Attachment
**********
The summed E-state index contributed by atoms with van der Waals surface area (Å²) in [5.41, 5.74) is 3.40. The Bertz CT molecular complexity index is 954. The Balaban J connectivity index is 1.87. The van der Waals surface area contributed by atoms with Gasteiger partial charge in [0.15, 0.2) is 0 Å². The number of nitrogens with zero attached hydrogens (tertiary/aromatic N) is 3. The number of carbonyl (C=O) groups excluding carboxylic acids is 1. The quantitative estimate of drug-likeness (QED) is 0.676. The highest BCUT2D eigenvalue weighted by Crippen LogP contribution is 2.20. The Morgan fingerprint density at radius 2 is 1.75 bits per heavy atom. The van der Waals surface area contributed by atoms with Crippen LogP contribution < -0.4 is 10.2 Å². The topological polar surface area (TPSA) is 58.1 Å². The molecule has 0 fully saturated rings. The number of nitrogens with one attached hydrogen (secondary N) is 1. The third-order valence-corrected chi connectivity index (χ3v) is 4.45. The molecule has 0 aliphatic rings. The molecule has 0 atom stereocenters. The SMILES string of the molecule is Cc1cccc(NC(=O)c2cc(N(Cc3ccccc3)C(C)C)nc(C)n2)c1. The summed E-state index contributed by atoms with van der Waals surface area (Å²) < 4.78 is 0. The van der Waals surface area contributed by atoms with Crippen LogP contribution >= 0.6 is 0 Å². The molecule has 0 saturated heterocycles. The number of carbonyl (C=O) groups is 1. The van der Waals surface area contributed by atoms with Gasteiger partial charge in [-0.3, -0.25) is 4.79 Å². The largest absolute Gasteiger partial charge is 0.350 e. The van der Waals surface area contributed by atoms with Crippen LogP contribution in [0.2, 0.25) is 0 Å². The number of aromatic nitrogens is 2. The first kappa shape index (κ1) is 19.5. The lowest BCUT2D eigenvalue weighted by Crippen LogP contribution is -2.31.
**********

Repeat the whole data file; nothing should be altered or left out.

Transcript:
The summed E-state index contributed by atoms with van der Waals surface area (Å²) in [5.41, 5.74) is 3.40. The Bertz CT molecular complexity index is 954. The Balaban J connectivity index is 1.87. The van der Waals surface area contributed by atoms with Gasteiger partial charge in [0.15, 0.2) is 0 Å². The number of nitrogens with zero attached hydrogens (tertiary/aromatic N) is 3. The number of carbonyl (C=O) groups excluding carboxylic acids is 1. The quantitative estimate of drug-likeness (QED) is 0.676. The highest BCUT2D eigenvalue weighted by Crippen LogP contribution is 2.20. The Morgan fingerprint density at radius 2 is 1.75 bits per heavy atom. The van der Waals surface area contributed by atoms with Crippen LogP contribution < -0.4 is 10.2 Å². The topological polar surface area (TPSA) is 58.1 Å². The molecule has 0 fully saturated rings. The number of nitrogens with one attached hydrogen (secondary N) is 1. The third-order valence-corrected chi connectivity index (χ3v) is 4.45. The molecule has 0 aliphatic rings. The molecule has 0 atom stereocenters. The SMILES string of the molecule is Cc1cccc(NC(=O)c2cc(N(Cc3ccccc3)C(C)C)nc(C)n2)c1. The summed E-state index contributed by atoms with van der Waals surface area (Å²) < 4.78 is 0. The van der Waals surface area contributed by atoms with Crippen LogP contribution >= 0.6 is 0 Å². The molecule has 0 saturated heterocycles. The number of carbonyl (C=O) groups is 1. The van der Waals surface area contributed by atoms with Gasteiger partial charge in [-0.3, -0.25) is 4.79 Å². The largest absolute Gasteiger partial charge is 0.350 e. The van der Waals surface area contributed by atoms with Crippen LogP contribution in [0.2, 0.25) is 0 Å². The number of aromatic nitrogens is 2. The first kappa shape index (κ1) is 19.5. The lowest BCUT2D eigenvalue weighted by Crippen LogP contribution is -2.31.